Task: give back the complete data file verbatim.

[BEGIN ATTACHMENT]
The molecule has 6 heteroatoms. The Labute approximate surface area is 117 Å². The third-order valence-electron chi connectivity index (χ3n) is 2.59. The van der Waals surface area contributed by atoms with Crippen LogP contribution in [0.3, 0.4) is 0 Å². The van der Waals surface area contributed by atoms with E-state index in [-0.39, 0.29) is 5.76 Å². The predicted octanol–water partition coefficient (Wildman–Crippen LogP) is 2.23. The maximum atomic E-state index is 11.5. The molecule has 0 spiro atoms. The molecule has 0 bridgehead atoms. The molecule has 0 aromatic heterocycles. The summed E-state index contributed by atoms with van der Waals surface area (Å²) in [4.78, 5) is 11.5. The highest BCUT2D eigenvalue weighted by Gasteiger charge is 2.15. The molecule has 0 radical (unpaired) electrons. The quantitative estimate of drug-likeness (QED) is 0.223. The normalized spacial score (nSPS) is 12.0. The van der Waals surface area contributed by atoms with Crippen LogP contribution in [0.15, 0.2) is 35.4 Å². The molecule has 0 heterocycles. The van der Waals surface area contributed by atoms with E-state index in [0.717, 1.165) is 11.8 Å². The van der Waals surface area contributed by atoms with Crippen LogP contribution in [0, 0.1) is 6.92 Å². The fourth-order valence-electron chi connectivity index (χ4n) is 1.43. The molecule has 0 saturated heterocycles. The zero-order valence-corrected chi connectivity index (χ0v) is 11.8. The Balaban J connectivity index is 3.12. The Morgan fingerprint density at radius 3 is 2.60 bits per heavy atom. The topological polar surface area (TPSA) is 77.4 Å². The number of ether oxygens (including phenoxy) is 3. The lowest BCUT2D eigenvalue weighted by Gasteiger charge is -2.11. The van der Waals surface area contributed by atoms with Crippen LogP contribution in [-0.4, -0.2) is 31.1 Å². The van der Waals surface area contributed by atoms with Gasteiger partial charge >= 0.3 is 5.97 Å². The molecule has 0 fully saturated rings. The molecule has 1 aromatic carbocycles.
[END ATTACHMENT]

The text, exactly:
The molecule has 6 heteroatoms. The Labute approximate surface area is 117 Å². The third-order valence-electron chi connectivity index (χ3n) is 2.59. The van der Waals surface area contributed by atoms with Crippen LogP contribution in [0.3, 0.4) is 0 Å². The van der Waals surface area contributed by atoms with E-state index in [-0.39, 0.29) is 5.76 Å². The predicted octanol–water partition coefficient (Wildman–Crippen LogP) is 2.23. The maximum atomic E-state index is 11.5. The molecule has 0 spiro atoms. The molecule has 0 bridgehead atoms. The molecule has 0 aromatic heterocycles. The summed E-state index contributed by atoms with van der Waals surface area (Å²) in [4.78, 5) is 11.5. The highest BCUT2D eigenvalue weighted by Gasteiger charge is 2.15. The molecule has 0 radical (unpaired) electrons. The quantitative estimate of drug-likeness (QED) is 0.223. The normalized spacial score (nSPS) is 12.0. The van der Waals surface area contributed by atoms with Crippen LogP contribution in [0.15, 0.2) is 35.4 Å². The molecule has 0 heterocycles. The van der Waals surface area contributed by atoms with E-state index in [0.717, 1.165) is 11.8 Å². The van der Waals surface area contributed by atoms with Crippen LogP contribution in [0, 0.1) is 6.92 Å². The fourth-order valence-electron chi connectivity index (χ4n) is 1.43. The molecule has 0 saturated heterocycles. The zero-order valence-corrected chi connectivity index (χ0v) is 11.8. The Balaban J connectivity index is 3.12. The Morgan fingerprint density at radius 3 is 2.60 bits per heavy atom. The topological polar surface area (TPSA) is 77.4 Å². The number of ether oxygens (including phenoxy) is 3. The lowest BCUT2D eigenvalue weighted by Gasteiger charge is -2.11. The van der Waals surface area contributed by atoms with Crippen LogP contribution in [-0.4, -0.2) is 31.1 Å². The van der Waals surface area contributed by atoms with Gasteiger partial charge >= 0.3 is 5.97 Å². The molecule has 0 fully saturated rings. The molecule has 1 aromatic carbocycles.